Isabela in turn had to adjust to new weather and new seasons, and the two tragic turns of fate that had left her first childless, and then without family.
What stories she could have shared. Her extraordinary and valiant journey was doubtless beyond the comprehension of any of the plain folk of Saint-Amand.
Isabela never recovered sufficiently to make her mark in Saint-Amand society. For another twenty years, she remained a dark, mysterious lady, until her death during the French Revolution, a few months after her husband.
My admiration for Isabela Godin was confirmed in my re-enactment of the journey she took from Cajabamba, in the Chimborazo Province of Ecuador, to Andoas on the River Pastaza in the Peruvian Amazon rainforest, the crucial 500-mile segment in which she lost her siblings and adherents. I floated, as Isabela did, in a dugout canoe down the River Bobonaza.
Denise drove us through the narrow streets of this small, farming town with ancient stone towers of mossy tiles, and arches in high walls revealing oak mullions wreathed in blood-red roses.
My pulse rose as we turned into the Rue Hotel-Dieu. In this gently decaying street stood the house that Denise’s branch of the Godin family had leased to the poor disinherited Jean and Isabela on their return from South America, and where they lived for the remainder of their lives.
After years of institutional use, there is only one small pocket of time warp buried in the house: six dusty steps leading up to the attic.
I wrapped my hand round the newel-knob, imagining Isabela’s small hand, scarred and partially paralysed, clutching it as she moved restlessly through the house, homesick and traumatized, venturing out solely to visit the nearby church of Saint-Amand or the Abbey, now converted into the Town Hall.
Lights and shiny linoleum blot out all other impressions of the room in which Denise introduced us to the present owners. We moved from the sitting room with its tall casements into the garden. Lozenges of light flooded in through the small panes and I couldn’t help wondering if the strong yellow and turquoise woodwork colous connected us back, through Isabela, to her own home in Ecuador.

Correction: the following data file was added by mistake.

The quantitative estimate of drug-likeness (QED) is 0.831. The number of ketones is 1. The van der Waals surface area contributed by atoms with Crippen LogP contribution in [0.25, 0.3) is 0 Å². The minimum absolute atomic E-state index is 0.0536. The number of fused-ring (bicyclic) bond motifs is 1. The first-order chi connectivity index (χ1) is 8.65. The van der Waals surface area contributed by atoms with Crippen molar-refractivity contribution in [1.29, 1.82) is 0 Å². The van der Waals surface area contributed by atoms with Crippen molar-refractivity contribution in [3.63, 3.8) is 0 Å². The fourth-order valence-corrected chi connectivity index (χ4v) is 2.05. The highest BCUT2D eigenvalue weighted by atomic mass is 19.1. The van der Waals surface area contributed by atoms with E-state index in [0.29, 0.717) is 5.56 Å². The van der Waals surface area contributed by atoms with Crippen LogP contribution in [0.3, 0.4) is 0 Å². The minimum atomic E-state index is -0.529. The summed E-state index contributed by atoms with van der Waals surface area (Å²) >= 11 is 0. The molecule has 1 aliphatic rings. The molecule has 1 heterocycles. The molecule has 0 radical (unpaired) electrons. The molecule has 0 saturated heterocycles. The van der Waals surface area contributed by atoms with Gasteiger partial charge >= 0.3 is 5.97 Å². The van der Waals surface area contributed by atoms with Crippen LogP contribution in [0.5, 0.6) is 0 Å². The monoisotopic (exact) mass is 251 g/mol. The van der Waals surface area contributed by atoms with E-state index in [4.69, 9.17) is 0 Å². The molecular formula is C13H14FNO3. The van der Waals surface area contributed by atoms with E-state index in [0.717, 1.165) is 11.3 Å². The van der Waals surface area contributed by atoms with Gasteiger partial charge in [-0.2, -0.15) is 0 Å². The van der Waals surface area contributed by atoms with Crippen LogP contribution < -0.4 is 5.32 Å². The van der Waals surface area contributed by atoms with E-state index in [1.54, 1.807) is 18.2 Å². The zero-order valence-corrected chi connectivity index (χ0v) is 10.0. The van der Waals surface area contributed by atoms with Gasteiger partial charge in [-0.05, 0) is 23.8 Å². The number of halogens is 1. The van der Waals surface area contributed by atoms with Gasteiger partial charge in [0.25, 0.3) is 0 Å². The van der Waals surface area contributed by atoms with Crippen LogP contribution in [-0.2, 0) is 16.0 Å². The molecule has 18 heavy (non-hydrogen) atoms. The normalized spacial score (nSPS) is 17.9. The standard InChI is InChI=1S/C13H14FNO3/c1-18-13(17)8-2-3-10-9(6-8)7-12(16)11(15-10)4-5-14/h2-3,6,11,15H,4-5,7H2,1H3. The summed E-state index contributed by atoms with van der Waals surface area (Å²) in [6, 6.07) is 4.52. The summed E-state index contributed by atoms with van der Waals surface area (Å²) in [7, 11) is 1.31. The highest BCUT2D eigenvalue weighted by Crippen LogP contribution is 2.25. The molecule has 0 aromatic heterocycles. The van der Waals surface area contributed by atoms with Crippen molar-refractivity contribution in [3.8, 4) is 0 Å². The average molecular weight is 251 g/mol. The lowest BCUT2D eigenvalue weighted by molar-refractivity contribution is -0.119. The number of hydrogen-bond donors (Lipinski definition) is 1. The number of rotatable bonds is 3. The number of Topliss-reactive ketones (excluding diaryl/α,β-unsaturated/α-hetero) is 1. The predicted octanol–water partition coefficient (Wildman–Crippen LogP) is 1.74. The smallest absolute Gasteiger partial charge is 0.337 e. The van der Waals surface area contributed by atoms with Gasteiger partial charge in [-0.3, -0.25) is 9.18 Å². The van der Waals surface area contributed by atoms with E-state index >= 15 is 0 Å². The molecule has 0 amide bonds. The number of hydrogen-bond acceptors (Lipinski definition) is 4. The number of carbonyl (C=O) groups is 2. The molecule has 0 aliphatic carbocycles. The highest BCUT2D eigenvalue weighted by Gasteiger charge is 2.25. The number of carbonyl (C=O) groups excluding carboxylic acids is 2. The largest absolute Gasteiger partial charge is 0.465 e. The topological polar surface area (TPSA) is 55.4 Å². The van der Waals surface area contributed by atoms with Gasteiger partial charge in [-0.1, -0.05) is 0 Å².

From the moment Luc had sent word to the community that the first female since Isabela to travel the length of the River Bobonaza was in town, my days in Saint-Amand were spent as guest of additional fascinating descendants and historians. We reviewed old documents, often with the help of good strong Berry cheese and a glass of wine.
All of them were engaged with the single question, where is the Godin tomb? Since the nineteenth century, all clues to its whereabouts have been lost.
Jacki Hill-Murphy MA, FRGS, is an explorer, teacher, film maker and speaker who has spent the past few years exploring and filming some of the most inhospitable and remote places on earth. There are many reasons why she loves being an explorer, including gathering memorable experiences recorded on film and in writing, pushing herself to the limit and being loosened from her cultural moorings. Jacki’s first major expedition was in 1988 when she crossed Africa via the Sahara Desert. She has since been to South America, Africa, India, the Caribbean, the Middle East and Russia and lived in Turkey and the United States. Jacki’s favourite quote is by Isabella Bird: “Off the beaten track is the real world.”
The fusion of amazing, unsung women from history, travel and film making has become a passion for her, and she has been re-enacting the journeys of early women explorers.
To date, Jacki has followed the footsteps of:
Isabela Godin, the first woman down the Amazon in 1769
Mary Kingsley, who climbed Mount Cameroon in 1894
Isabela Brookes, who died in the Llanganates in Ecuador in 1912
Isabella Bird, who crossed the Digar-La in Ladakh on a yak in 1889
Kate Marsden, who crossed Siberia in 1891
CLICK HERE to buy Jacki Hill-Murphy’s book, Adventuresses, Rediscovering Daring Voyages into the Unknown